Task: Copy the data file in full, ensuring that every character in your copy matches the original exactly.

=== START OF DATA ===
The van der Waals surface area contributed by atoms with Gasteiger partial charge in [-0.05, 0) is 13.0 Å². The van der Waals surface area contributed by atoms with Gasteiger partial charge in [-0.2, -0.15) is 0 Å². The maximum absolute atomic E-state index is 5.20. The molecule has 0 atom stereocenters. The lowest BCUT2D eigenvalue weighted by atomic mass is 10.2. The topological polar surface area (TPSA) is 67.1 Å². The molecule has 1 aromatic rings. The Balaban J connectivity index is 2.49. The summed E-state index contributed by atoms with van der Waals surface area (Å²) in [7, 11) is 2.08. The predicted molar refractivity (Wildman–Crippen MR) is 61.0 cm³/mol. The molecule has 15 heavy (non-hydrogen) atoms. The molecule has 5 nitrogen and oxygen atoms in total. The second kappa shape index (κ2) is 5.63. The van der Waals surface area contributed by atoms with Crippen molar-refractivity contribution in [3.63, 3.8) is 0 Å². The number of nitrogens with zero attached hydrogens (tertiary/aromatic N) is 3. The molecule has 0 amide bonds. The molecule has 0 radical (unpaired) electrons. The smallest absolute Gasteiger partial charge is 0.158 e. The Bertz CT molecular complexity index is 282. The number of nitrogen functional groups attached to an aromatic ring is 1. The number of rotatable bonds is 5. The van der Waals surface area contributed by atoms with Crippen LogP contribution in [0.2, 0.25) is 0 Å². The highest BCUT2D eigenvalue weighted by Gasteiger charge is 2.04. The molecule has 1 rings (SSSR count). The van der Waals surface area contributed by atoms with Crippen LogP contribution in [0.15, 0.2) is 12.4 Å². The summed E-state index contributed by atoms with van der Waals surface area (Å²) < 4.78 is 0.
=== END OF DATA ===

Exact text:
The van der Waals surface area contributed by atoms with Gasteiger partial charge in [-0.05, 0) is 13.0 Å². The van der Waals surface area contributed by atoms with Gasteiger partial charge in [-0.2, -0.15) is 0 Å². The maximum absolute atomic E-state index is 5.20. The molecule has 0 atom stereocenters. The lowest BCUT2D eigenvalue weighted by atomic mass is 10.2. The topological polar surface area (TPSA) is 67.1 Å². The molecule has 1 aromatic rings. The Balaban J connectivity index is 2.49. The summed E-state index contributed by atoms with van der Waals surface area (Å²) in [7, 11) is 2.08. The predicted molar refractivity (Wildman–Crippen MR) is 61.0 cm³/mol. The molecule has 15 heavy (non-hydrogen) atoms. The molecule has 5 nitrogen and oxygen atoms in total. The second kappa shape index (κ2) is 5.63. The van der Waals surface area contributed by atoms with Crippen molar-refractivity contribution in [3.63, 3.8) is 0 Å². The number of nitrogens with zero attached hydrogens (tertiary/aromatic N) is 3. The molecule has 0 amide bonds. The molecule has 0 radical (unpaired) electrons. The smallest absolute Gasteiger partial charge is 0.158 e. The Bertz CT molecular complexity index is 282. The number of nitrogen functional groups attached to an aromatic ring is 1. The number of rotatable bonds is 5. The van der Waals surface area contributed by atoms with Crippen LogP contribution in [0.2, 0.25) is 0 Å². The highest BCUT2D eigenvalue weighted by Gasteiger charge is 2.04. The molecule has 1 rings (SSSR count). The van der Waals surface area contributed by atoms with Crippen LogP contribution in [0.15, 0.2) is 12.4 Å². The summed E-state index contributed by atoms with van der Waals surface area (Å²) < 4.78 is 0.